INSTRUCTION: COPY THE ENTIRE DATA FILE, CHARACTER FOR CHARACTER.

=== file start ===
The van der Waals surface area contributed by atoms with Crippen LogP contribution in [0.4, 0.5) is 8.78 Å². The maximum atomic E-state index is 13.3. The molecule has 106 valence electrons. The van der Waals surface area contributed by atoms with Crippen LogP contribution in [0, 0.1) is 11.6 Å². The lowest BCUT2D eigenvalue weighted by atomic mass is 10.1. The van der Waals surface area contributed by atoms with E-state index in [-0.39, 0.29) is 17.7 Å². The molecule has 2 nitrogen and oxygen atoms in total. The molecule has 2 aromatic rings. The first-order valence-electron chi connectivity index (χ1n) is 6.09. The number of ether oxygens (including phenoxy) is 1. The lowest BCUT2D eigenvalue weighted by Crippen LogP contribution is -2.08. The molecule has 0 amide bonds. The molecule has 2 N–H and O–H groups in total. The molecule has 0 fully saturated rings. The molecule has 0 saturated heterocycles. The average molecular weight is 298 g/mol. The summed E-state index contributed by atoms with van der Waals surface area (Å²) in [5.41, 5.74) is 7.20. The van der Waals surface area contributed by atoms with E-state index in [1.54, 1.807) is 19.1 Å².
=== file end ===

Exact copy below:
The van der Waals surface area contributed by atoms with Crippen LogP contribution in [0.4, 0.5) is 8.78 Å². The maximum atomic E-state index is 13.3. The molecule has 106 valence electrons. The van der Waals surface area contributed by atoms with Crippen LogP contribution in [0, 0.1) is 11.6 Å². The lowest BCUT2D eigenvalue weighted by atomic mass is 10.1. The van der Waals surface area contributed by atoms with E-state index in [-0.39, 0.29) is 17.7 Å². The molecule has 2 nitrogen and oxygen atoms in total. The molecule has 2 aromatic rings. The first-order valence-electron chi connectivity index (χ1n) is 6.09. The number of ether oxygens (including phenoxy) is 1. The lowest BCUT2D eigenvalue weighted by Crippen LogP contribution is -2.08. The molecule has 0 amide bonds. The molecule has 2 N–H and O–H groups in total. The molecule has 0 fully saturated rings. The molecule has 0 saturated heterocycles. The average molecular weight is 298 g/mol. The summed E-state index contributed by atoms with van der Waals surface area (Å²) in [5.41, 5.74) is 7.20. The van der Waals surface area contributed by atoms with E-state index in [1.54, 1.807) is 19.1 Å².